It seems the general consensus is that Simulacrum is not worth it. I personally have had very good experiances with Simulacrum and Charon, which does the same thing accentially, against AI at least. I haven't played much human v. human, but I can image they are sugnificantly worse. With AI, it's always just been a huge deterant from attacking, cause they'll never kill the creature.
I made a willow deck for my wife that's pretty hard to deal with.
I use a mix of living shields (can lay them down cheap early on to claim land then switch them to lay a willow, and then you have an extra +30 hp in hand), counter amulets, petrify stones (anti-scroll) and Dovimikha (sp?) to protect.
We had one game where none of her creatures could be targetted because they were cait siths or protected by the domivikhas ( kill these ASAP).
In a willow deck, you *must* run upheavals (lay a creature anywhere then upgrade to red) and cait siths (in addition to other cheap early game creatures --a favorite of mine is phoenix). My wife's willow deck usually gets set up willow out and protected within 10-15 turns pretty reliably.
One thing you can do with two kelpies, willows, or a one of each combo, Is set up a safty zone. If you have them both set up well enough to easily absorb an invasion, the space in between them becomes a deadzone where your opponent can't reach without a spell. Using cards you don't particularly want your opponet to land on, like mad clown, dagon, or firelord, in between here and protecting them from spells, and your defenders get an extra 10-20, hp.
Post by jimulacrum on Jun 10, 2007 10:55:52 GMT -5
The real question to ask yourself about Old Willow and/or Kelpie is not "What other cards should I bring?" It is "Will Old Willow and/or Kelpie help me or hurt me in this match?"
The answer to that question is always going to depend on your opponent's style of play and the composition of his book. OW and Kelpie are only useful if your opponent's cards or playing tendencies include a flaw that you can exploit by forcing him to land on one of those creatures.
For example, Zagol has a massive exploitable flaw in his books. He carries no spells and no creatures with territory abilities; therefore, he is unable to undo land effects. Cast Simulacrum on a well-placed OW or Kelpie, and the match is pretty much over. The fact that Zagol will attack you almost every time he can doesn't matter, as long as your toll for the territory is at least three times the maximum damage he can deal to your creature.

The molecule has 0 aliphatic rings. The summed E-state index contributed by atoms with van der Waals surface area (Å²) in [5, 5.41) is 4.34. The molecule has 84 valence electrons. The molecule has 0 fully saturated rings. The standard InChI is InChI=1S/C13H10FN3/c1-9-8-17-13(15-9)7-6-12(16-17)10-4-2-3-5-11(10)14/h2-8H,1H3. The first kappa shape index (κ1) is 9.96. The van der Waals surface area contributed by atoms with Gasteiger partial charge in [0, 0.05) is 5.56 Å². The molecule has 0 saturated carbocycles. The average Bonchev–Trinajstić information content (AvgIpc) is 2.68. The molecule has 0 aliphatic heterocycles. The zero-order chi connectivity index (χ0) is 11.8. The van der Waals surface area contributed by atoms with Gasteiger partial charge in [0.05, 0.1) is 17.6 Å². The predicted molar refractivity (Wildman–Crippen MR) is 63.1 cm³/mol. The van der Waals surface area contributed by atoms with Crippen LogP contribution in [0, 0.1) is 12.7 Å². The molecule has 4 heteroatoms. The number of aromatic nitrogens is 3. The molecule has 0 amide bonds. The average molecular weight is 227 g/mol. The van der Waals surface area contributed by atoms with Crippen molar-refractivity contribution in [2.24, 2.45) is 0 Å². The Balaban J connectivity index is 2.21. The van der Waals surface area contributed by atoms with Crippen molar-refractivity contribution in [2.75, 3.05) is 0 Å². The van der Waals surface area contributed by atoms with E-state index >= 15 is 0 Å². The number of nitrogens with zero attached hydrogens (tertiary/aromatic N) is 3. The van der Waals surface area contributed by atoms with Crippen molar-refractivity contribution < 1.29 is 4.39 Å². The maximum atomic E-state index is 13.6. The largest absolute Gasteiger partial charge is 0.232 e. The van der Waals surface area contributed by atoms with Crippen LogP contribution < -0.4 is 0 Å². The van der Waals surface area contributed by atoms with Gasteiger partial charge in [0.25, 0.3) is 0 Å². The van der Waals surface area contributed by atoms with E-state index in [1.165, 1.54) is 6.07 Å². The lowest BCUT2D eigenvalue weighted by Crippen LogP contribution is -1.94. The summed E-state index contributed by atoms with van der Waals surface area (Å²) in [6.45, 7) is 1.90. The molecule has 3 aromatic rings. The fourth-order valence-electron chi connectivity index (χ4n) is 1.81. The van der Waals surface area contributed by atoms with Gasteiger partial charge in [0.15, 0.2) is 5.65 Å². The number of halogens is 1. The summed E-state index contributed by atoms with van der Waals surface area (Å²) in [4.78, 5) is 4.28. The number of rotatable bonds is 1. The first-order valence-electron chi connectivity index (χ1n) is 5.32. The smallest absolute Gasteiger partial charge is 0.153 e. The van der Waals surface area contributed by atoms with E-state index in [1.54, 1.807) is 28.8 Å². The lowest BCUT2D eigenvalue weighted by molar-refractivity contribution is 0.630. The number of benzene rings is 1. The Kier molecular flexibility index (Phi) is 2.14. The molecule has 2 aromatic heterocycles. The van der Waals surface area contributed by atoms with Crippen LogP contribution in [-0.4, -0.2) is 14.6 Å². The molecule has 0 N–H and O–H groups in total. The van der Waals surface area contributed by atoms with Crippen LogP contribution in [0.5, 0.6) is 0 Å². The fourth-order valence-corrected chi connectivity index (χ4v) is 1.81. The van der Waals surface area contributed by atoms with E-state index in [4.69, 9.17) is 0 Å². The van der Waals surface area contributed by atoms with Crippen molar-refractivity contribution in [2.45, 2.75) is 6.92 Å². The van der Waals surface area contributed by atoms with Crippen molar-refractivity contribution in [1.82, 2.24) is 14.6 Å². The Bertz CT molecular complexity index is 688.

Cepters who are not aggressive enough are also perfect victims for OW or Keplie. Mullyn is a perfect example. She will not invade any territory unless she knows she can win the battle, and she takes all of your available items into consideration. If you have a Diamond Armor and a Counter Amulet in your hand (along with enough G to use either), she will almost always pay the toll for any territory she lands on—without putting up a fight! She doesn't invade to get you to use up your items, and she doesn't attack creatures with the Simulacrum effect to cause you to lose G. Put a level 5 OW in her path (Simulacrum is nice, but optional), and she's toast.
Cepters who use a lot of damage and negative-effect spells, as well as those who invade a lot (except Zagol, as noted above) neutralize the advantage of OW or Kelpie. In fact, considering all the necessary backup cards and G expenditure required to set traps with these creatures, they become a liability against such a player, especially on a small map (where it can be difficult to get the land requirement handled to begin with). Try setting up OW or Kelpie against Zeneth on the Dunnan map, and you'll see what I mean.
So, the question of what supporting cards to bring is answered by the reason why you should bring OW or Kelpie to battle. If your opponent has a flaw in his game that you can exploit, that flaw will dictate which cards are necessary to set up a land-stopper trap.